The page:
Constant Envelope Modulation provides significant advantages over the standard PSK forms of
modulation used with Direct Sequence Spread Spectrum Systems. The Sidebar excerpt below lists
a few of these advantages.
The Constant Envelope Modulation Power Advantage
Constant envelope modulations such as FSK, GFSK, MSK, GMSK and Feher's IJF -
nonlinearly filtered ISI-free modulations offer not only enhanced spectral efficiency
in DS systems, they also provide an inherent transmitted power advantage. All constant
envelope modulations allow a DS transmiter's power amplifiers to operate at or near saturation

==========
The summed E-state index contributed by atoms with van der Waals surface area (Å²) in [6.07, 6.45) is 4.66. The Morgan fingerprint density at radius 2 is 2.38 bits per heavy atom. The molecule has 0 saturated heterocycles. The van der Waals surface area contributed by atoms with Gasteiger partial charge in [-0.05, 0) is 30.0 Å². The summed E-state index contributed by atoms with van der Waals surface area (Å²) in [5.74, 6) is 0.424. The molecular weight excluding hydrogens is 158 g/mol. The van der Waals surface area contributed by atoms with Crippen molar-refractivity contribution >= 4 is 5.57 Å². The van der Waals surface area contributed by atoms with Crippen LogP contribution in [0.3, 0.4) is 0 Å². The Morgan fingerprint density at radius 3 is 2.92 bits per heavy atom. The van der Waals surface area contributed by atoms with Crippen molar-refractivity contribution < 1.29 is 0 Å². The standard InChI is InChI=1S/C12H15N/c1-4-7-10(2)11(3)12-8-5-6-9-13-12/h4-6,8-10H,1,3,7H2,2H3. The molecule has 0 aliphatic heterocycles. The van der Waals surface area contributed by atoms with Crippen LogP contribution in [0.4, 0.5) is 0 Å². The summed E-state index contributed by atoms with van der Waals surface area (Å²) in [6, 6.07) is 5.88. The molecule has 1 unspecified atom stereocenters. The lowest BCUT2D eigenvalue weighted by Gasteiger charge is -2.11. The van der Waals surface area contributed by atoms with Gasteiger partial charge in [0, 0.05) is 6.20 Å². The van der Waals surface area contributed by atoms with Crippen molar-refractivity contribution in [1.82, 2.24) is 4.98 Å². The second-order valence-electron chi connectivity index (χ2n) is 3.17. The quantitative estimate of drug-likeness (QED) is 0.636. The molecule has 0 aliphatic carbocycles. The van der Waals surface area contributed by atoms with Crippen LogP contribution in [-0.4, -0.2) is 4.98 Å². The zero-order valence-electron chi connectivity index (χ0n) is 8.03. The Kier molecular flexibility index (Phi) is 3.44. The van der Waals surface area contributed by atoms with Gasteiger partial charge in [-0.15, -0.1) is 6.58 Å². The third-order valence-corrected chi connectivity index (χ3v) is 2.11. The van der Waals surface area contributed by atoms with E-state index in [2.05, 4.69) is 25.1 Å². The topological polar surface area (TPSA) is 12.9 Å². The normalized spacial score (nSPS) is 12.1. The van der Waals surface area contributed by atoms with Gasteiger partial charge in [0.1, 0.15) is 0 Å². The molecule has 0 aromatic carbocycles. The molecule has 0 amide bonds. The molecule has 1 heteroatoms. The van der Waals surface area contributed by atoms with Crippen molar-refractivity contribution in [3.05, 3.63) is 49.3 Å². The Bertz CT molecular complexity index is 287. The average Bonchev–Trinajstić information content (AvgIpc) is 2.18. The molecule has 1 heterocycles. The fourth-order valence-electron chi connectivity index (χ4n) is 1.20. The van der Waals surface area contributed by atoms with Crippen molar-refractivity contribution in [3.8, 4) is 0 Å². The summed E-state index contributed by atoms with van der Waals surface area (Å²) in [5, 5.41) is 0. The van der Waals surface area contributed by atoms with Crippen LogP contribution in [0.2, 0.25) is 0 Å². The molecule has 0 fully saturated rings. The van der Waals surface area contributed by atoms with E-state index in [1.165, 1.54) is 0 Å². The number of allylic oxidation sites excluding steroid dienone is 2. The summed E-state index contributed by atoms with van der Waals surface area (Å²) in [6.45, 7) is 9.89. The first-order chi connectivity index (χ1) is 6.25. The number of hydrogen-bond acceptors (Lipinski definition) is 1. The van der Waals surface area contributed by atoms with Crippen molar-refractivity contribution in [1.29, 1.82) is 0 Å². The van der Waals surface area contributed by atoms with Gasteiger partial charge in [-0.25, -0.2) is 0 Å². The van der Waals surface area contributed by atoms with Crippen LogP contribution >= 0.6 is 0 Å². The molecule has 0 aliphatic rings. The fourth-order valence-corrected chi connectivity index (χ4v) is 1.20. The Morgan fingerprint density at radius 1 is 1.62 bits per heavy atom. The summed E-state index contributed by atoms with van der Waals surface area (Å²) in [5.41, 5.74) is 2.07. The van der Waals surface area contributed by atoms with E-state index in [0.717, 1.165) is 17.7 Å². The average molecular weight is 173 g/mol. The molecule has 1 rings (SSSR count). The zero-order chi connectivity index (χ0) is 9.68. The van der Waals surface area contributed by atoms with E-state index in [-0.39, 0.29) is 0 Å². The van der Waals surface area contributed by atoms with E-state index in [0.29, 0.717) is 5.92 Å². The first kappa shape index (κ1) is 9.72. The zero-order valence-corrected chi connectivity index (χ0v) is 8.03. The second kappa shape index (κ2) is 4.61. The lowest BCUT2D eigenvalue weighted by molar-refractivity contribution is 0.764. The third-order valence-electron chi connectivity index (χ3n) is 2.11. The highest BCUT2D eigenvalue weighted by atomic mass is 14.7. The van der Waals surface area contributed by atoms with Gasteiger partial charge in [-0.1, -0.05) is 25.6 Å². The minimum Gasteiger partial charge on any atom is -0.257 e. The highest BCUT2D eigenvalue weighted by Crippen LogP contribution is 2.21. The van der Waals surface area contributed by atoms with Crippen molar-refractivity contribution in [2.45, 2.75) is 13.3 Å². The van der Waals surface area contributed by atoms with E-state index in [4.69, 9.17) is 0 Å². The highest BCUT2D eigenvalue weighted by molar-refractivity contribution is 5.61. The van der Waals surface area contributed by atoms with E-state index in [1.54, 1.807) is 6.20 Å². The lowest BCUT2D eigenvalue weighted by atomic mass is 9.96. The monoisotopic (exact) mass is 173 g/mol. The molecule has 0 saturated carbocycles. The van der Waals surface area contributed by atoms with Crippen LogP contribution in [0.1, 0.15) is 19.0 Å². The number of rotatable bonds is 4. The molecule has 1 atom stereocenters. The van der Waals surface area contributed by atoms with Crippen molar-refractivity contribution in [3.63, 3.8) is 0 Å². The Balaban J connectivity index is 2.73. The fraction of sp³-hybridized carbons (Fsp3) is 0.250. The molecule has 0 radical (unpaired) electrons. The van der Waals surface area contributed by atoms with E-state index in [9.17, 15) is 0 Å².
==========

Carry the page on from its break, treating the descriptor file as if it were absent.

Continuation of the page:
levels. On the other hand, standard BPSK, QPSK, QAM and even π/4-DCQPSK modulations
contain AM components in the modulated envelope, which require from 3 to 6 dB of back off
(from saturation) in the output power amplifier to reduce or eliminate spectrum splatter
of sideband components that might cause Adjacent Channel Interference (ACI).
Most non-constant envelope modulations actually require fully linear power amplification and
thus for similar power outputs (to saturated RF PA stages) require RF power amplifiers that are
up to 4 times more capable (to handle the PEP required by the waveform). These larger power
amplifiers are less efficient, consume more primary power, generate more heat and are more
expensive than their Class C amplifier counterparts.
Next time you design a new DS system,
consider a Constant Envelope Modulation!